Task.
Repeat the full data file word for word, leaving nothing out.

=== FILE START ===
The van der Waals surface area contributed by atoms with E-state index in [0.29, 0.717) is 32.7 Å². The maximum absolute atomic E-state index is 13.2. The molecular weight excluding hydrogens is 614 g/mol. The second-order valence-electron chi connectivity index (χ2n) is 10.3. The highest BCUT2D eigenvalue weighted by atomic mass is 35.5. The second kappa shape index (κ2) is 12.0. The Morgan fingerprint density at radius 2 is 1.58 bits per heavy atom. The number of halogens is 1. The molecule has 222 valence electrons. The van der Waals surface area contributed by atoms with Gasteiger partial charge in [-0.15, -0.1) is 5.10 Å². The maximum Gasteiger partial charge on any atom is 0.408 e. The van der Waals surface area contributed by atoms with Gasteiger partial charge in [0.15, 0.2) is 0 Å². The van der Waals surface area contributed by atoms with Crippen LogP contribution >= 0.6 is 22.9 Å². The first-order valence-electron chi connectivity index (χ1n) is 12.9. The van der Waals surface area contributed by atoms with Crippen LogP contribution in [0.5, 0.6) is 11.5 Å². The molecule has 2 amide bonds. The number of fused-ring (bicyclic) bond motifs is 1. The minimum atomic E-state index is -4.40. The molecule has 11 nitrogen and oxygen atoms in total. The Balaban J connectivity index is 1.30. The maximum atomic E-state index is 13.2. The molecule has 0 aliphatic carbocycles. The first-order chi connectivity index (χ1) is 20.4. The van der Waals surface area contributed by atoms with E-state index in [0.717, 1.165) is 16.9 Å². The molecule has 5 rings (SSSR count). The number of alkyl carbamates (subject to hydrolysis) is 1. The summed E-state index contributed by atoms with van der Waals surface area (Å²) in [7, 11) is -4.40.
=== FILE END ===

The van der Waals surface area contributed by atoms with E-state index in [0.29, 0.717) is 32.7 Å². The maximum absolute atomic E-state index is 13.2. The molecular weight excluding hydrogens is 614 g/mol. The second-order valence-electron chi connectivity index (χ2n) is 10.3. The highest BCUT2D eigenvalue weighted by atomic mass is 35.5. The second kappa shape index (κ2) is 12.0. The Morgan fingerprint density at radius 2 is 1.58 bits per heavy atom. The number of halogens is 1. The molecule has 222 valence electrons. The van der Waals surface area contributed by atoms with Gasteiger partial charge in [-0.15, -0.1) is 5.10 Å². The maximum Gasteiger partial charge on any atom is 0.408 e. The van der Waals surface area contributed by atoms with Gasteiger partial charge in [0.15, 0.2) is 0 Å². The van der Waals surface area contributed by atoms with Crippen LogP contribution >= 0.6 is 22.9 Å². The first-order valence-electron chi connectivity index (χ1n) is 12.9. The van der Waals surface area contributed by atoms with Crippen LogP contribution in [0.5, 0.6) is 11.5 Å². The molecule has 2 amide bonds. The number of fused-ring (bicyclic) bond motifs is 1. The minimum atomic E-state index is -4.40. The molecule has 11 nitrogen and oxygen atoms in total. The Balaban J connectivity index is 1.30. The maximum atomic E-state index is 13.2. The molecule has 0 aliphatic carbocycles. The first-order chi connectivity index (χ1) is 20.4. The van der Waals surface area contributed by atoms with E-state index in [0.717, 1.165) is 16.9 Å². The molecule has 5 rings (SSSR count). The number of alkyl carbamates (subject to hydrolysis) is 1. The summed E-state index contributed by atoms with van der Waals surface area (Å²) in [7, 11) is -4.40.